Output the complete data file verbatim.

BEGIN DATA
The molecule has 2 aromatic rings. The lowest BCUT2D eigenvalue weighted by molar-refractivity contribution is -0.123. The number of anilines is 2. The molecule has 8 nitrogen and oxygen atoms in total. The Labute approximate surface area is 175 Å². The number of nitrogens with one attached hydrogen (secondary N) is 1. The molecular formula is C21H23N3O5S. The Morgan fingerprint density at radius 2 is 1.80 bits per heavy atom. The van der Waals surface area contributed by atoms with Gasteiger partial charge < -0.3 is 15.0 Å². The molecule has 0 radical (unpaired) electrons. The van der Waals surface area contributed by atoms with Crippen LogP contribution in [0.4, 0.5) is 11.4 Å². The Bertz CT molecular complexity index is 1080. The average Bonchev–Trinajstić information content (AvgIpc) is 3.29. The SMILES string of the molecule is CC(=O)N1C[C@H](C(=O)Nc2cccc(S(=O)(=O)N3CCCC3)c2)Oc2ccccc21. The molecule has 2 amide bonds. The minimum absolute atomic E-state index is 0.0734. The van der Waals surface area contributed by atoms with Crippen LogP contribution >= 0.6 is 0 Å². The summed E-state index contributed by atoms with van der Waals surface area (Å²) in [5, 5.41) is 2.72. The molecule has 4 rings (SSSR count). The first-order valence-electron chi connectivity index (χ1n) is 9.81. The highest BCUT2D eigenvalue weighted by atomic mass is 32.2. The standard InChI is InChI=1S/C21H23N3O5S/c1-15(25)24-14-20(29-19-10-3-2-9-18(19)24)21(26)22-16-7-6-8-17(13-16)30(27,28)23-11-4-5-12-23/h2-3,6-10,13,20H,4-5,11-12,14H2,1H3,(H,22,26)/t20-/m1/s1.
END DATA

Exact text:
The molecule has 2 aromatic rings. The lowest BCUT2D eigenvalue weighted by molar-refractivity contribution is -0.123. The number of anilines is 2. The molecule has 8 nitrogen and oxygen atoms in total. The Labute approximate surface area is 175 Å². The number of nitrogens with one attached hydrogen (secondary N) is 1. The molecular formula is C21H23N3O5S. The Morgan fingerprint density at radius 2 is 1.80 bits per heavy atom. The van der Waals surface area contributed by atoms with Gasteiger partial charge < -0.3 is 15.0 Å². The molecule has 0 radical (unpaired) electrons. The van der Waals surface area contributed by atoms with Crippen LogP contribution in [0.4, 0.5) is 11.4 Å². The Bertz CT molecular complexity index is 1080. The average Bonchev–Trinajstić information content (AvgIpc) is 3.29. The SMILES string of the molecule is CC(=O)N1C[C@H](C(=O)Nc2cccc(S(=O)(=O)N3CCCC3)c2)Oc2ccccc21. The molecule has 2 amide bonds. The minimum absolute atomic E-state index is 0.0734. The van der Waals surface area contributed by atoms with Crippen LogP contribution >= 0.6 is 0 Å². The summed E-state index contributed by atoms with van der Waals surface area (Å²) in [5, 5.41) is 2.72. The molecule has 4 rings (SSSR count). The first-order valence-electron chi connectivity index (χ1n) is 9.81. The highest BCUT2D eigenvalue weighted by atomic mass is 32.2. The standard InChI is InChI=1S/C21H23N3O5S/c1-15(25)24-14-20(29-19-10-3-2-9-18(19)24)21(26)22-16-7-6-8-17(13-16)30(27,28)23-11-4-5-12-23/h2-3,6-10,13,20H,4-5,11-12,14H2,1H3,(H,22,26)/t20-/m1/s1.